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Publié par Laziz

I am reproducing here an exchange I had with a lady, Riturmi Mukherjee, and two others, on Facebook. She is quite upset with Yudhistir's conduct and she is compulsively denouncing what she thinks was wrong with him. She grew up like many Indians of her age hearing from their parents the Mahabharata. Now business men are reproducing it on screen in the Bollywood style and it is attracting a very large audience, from young people to old ones. For a Westerner like me, who think that the Mahabharata is an extraordinary masterpiece, I am quite surprise to see the negative reactions of so many Indians. They are insulting publicly the main characters, heroes like the five Pandavas, their wives Draupadi and their mother Kunti. They are doing it with so much acrimony and ignorance that I am completely stunned. They are destroying their own wonderful culture for the sake of rationality, modernism and libertarianism.

 

The picture is not her. I went on her page and this is more or less how she looks like. Ladies of her style dream to be models for magazines. (Don't try to go one her page, it does not exist anymore.) So, here how it goes:

Riturmi Mukherjee wrote: Admin*, please explain how Yudhistir got to go to 'swarg' (paradise) alive when he was a gambling addict and bet everything away from his kingdom down to his wife to slavery. Also, i did not like how he twisted everyone's hand into agreeing to the marriage of all 5 brothers to Draupadi. It seems Yudhistir had the hots for Draupadi and just found a way to marry her from Kunti's words.

Response from the administration: The main idea behind Hinduism is the concept of redemption. We are imperfect vessels of human emotions and failings. The aim is to strive for bettering ourselves albeit in small measures but constantly improve oneself. Eventually you achieve moksha (liberation). Yudhistir for all his good qualities was also an imperfect human vessel. His vice was gambling and he would lose himself completely in a game of chance as was demonstrated. His failing had a horrible fallout but it also had the kernel of redemption. The thirteen years he spends in forest atoning for his deeds and wins back even Draupadi's love. Realizing his failing he works with Vrihadaswa in Markendeya's hermitage to overcome his addiction. He then deliberately puts himself in position to play dice for a year with no chance to win by working for a king like Virata. He overcame his shortcoming and the vessel was perfect , 50 to 76 years after dyuta he enters the heaven in his earthly vessel.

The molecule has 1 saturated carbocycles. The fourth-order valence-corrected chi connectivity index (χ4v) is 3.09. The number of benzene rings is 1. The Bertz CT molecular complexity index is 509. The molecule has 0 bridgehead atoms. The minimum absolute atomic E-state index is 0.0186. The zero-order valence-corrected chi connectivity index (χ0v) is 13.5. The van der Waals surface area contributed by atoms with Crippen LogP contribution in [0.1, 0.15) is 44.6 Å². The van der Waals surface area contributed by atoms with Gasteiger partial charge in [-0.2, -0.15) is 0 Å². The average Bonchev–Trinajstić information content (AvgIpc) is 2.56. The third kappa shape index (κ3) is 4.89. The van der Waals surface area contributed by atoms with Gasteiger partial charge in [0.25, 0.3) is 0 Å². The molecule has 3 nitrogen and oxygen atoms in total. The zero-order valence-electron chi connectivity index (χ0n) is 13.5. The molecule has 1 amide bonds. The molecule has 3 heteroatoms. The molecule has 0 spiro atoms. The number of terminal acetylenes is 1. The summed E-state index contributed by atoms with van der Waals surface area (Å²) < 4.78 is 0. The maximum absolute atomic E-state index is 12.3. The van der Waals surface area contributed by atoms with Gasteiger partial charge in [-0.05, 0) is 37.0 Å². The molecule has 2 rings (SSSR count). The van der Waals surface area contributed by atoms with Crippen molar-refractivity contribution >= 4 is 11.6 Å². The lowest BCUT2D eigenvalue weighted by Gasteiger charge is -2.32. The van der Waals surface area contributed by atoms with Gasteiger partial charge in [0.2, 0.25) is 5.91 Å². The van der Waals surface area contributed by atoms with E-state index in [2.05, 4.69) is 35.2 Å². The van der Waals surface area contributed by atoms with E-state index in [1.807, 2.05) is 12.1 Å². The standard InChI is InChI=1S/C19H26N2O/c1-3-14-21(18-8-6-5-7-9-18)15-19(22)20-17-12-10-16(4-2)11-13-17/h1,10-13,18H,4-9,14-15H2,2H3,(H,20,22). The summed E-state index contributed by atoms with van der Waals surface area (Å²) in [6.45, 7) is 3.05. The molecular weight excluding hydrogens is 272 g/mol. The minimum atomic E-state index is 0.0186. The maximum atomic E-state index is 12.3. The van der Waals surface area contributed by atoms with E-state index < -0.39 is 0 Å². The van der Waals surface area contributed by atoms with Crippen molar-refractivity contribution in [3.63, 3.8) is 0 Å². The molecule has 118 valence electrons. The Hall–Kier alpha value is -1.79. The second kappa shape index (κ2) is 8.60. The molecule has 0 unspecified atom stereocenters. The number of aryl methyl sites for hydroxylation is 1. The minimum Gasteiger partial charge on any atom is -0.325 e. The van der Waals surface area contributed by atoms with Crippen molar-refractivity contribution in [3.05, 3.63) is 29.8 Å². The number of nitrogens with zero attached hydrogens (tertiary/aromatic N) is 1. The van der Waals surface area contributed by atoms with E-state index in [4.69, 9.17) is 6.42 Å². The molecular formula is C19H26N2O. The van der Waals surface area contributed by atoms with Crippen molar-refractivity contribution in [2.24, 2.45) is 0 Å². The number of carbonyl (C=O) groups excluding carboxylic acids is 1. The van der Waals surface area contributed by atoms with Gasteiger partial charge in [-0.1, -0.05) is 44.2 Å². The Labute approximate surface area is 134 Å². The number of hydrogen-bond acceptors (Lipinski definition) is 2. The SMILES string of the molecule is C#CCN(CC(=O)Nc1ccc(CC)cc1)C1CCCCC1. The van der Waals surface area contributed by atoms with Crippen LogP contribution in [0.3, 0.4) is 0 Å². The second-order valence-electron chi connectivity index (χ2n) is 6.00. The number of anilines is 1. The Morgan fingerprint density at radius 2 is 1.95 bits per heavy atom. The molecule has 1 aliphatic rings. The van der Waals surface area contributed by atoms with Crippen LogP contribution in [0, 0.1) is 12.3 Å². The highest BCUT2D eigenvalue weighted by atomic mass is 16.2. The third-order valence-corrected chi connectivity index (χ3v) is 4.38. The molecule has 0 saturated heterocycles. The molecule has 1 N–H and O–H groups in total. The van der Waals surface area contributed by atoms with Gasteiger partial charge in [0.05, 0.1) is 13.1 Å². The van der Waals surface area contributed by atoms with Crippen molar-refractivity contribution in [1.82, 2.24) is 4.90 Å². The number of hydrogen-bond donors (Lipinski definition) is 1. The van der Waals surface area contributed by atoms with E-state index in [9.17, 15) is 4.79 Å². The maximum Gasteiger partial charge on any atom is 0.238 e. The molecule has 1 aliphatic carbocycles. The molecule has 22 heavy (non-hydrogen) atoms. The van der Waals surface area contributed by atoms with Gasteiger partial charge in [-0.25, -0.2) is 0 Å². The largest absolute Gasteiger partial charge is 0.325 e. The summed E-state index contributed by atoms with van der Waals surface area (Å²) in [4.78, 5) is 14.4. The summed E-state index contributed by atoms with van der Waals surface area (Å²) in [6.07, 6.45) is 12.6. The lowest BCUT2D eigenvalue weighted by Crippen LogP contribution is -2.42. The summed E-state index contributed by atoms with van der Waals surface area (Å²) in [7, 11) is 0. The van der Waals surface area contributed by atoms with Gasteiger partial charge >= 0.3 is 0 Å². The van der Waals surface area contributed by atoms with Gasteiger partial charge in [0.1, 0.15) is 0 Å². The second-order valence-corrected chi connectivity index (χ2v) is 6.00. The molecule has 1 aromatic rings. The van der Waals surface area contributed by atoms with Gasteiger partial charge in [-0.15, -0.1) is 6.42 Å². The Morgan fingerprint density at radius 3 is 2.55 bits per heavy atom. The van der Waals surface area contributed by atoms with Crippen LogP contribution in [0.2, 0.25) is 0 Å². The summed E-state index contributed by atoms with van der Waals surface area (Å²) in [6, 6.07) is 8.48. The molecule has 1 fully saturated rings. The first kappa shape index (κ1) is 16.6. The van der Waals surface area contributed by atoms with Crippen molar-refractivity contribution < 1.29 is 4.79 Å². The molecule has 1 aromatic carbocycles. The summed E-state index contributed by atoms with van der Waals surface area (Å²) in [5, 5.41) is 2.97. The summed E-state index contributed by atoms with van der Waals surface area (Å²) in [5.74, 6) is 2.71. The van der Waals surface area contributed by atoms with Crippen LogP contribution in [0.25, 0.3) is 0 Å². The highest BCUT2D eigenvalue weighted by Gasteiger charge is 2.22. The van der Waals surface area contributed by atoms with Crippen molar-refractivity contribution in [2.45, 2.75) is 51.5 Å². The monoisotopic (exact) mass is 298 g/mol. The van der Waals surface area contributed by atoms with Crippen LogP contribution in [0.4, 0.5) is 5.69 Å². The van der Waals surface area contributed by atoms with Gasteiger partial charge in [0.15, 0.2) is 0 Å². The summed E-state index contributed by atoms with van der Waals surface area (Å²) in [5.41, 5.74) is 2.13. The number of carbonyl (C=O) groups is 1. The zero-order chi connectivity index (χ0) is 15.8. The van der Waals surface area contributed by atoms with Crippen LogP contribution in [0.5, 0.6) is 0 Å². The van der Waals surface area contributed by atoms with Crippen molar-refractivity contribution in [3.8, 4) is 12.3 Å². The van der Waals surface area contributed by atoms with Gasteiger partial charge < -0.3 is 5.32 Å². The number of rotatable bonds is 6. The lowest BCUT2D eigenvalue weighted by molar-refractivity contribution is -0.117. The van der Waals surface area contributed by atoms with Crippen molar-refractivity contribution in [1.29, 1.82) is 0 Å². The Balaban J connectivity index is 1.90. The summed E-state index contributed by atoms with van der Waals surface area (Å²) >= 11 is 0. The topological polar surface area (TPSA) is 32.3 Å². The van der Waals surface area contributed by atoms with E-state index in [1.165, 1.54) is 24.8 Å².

My answer to Riturmi: You mean he twisted Krishna's hand? Was it on earth a king more pious and humble than Yudhistir? An emperor? You seem not to care about Bhisma's high regards for him and very much impressed by nowadays moral codes. But what are they? Which authority inspires you such judgement? Saving the life of only one child, risking his own, can open us the celestial doors, in my book, even if you had bad habits. So what to speak of Yudhistir... Anyway, Krishna loved very much Yudhistir. Not only Krishna, but also Drona, Kripa, Ashvattam, even Dhritarastra, Gandhari or Karna. Only people with Duryodhana's mentality did not like him. So that is normal, you don't have to worry; the world needs these people, otherwise it will not function. Without that evil aspect there will be no necessity for it. Concerning the events described in the Mahabharata, it is said that Krishna, before coming down as an avatar, sent them especially on earth to play his lila. Demons like Duryodhan are only demons in our eyes, not for Krishna or Indra.

Riturmi Mukherjee: LOL... your like... SOOO funny. Just a tiny thing may I point out - this question was meant for the Admin of this page and not for any Tom, Dick or Harry who might take it upon themselves to give their unwanted opinions.

 

This is what happens when you throw pearls to swine. Here, on the picture, is another answer to her question, easier. Let me add a last thing: Yudhistir was not a human, but a demigod. Nonetheless, it seems that it makes no difference either for many Indians. Most of them know perfectly well the story. They just don’t identify anymore, like their parents, to its significance.

 


* Star Plus' Factually Incorrect Mahabharat

 

To read more about this exchange:

How Indians identify themselves with the Mahabharata

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